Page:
I’ve traveled a lot this year, so much that I now have 1K status on United Airlines. It’s a bittersweet feeling: on one hand, the perks are definitely nice, but on the other hand, it’s a constant reminder of how much time I’ve spent in the air.
Regardless, I still have Neuromyelitis Optica/NMO, and this makes traveling sometimes more worrisome. Traveling takes a toll on the body: the jet lag, the recycled air, the discomforts of being displaced for X days (or, in my case, even weeks). I must say, I’ve become a pro traveler by now. A tee-shirt dress and leggings are my travel uniform, as they offer a pulled together look that’s more importantly comfortable. Always wear slip-on flats or boots that will be easy to take off and on at security checkpoint. Carry a lightweight tote with lots of pockets and compartments to stash sunglasses, wallet, phone, hand sanitizer, lip balm, thin sweater, headphones, and white cane. I just wish I could be more efficient with my packing. I’ve heard of a certain fashion editor whose wardrobe is entirely black and white and gray, so she never has to waste time coordinating outfits. This is smart, but in spite of my vision impairment, I still need some color in my life.
Anyway, with the holidays just a few days away, to ensure safe and happy travels, here is my advice for those traveling with NMO.
1. Stay hydrated.
Traveling dehydrates you. I can tell because my skin gets out of whack every time I fly. Not only are you dealing with the recycled cabin air and pressure on planes, you’re tired from dealing with the crowds at airports and unfamiliar environments when away from home. Drink lots of water to stay hydrated. I often carry an empty bottle with me and fill it up once I get past security.
2. Travel with meds.
I’m one of the lucky few patients with NMO that doesn’t have to travel with a ton of meds. I myself receive the Rituxan infusion, so I only carry medicine for acute symptoms that may arise while traveling. In my small pill jar, I have ibuprofen for general headaches and an over-the-counter sleep aid just in case I’m traveling overseas and need a little help changing up my sleep pattern. As for prescriptions, obviously bring meds you need to take on a regular basis, but don’t forget ones like painkillers or anything else you might need for acute symptoms. I’ve even traveled before with a “just in case” 5-day course of oral steroids (which had proven useful ONCE when I was in Ethiopia and had an onset of transverse myelitis). Don’t forget to carry these meds with you in your carry-on!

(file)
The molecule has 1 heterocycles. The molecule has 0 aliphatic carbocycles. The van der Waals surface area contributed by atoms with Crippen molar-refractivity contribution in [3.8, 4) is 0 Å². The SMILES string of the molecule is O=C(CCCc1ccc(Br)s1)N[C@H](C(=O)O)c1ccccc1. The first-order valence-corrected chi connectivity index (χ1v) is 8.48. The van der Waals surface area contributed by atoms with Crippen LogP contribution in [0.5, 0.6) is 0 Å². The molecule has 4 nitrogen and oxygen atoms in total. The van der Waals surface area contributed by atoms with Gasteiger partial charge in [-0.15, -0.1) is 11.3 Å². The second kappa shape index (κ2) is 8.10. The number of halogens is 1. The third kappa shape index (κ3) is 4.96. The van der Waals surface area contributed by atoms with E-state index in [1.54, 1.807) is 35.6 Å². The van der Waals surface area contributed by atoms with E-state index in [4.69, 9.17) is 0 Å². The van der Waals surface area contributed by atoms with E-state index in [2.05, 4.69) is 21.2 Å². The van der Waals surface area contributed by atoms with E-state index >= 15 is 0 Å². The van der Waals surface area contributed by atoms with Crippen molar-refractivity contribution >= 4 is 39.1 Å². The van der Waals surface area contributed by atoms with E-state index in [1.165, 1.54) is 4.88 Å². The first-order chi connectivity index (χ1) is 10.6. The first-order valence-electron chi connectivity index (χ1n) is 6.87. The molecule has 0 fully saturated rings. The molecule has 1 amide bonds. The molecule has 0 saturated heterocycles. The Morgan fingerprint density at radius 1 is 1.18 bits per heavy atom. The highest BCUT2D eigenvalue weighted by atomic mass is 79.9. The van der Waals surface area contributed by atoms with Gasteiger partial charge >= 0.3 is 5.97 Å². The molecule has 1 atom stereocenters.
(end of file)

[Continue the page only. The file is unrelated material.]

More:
3. Schedule plenty of rest time.
Take naps, and don’t apologize for them! You know your body best. I have to admit, this last advice is the hardest one for me to heed myself. I work hard, and I like to play hard, so my rest and sleep are often sacrificed. But I ain’t no spring chicken no mo’, so sometimes, I’ll make sure I get a full eight hours of sleep at night while traveling. Its’ hard, though, because I feel like I must take advantage of a new city by exploring everything it has to eat and so on. But I’ve noticed that I enjoy my travel experiences better when I’m well-rested after a full night’s slumber.
Those are my three main tips for traveling with NMO. Should you unfortunately experience a NMO attack while traveling, I would direct the medical staff to the Guthy Jackson website for more information on NMO, and hopefully you have a great primary neurologist whose staff you can reach at any time to get treatment support.
Safe travels this holiday season!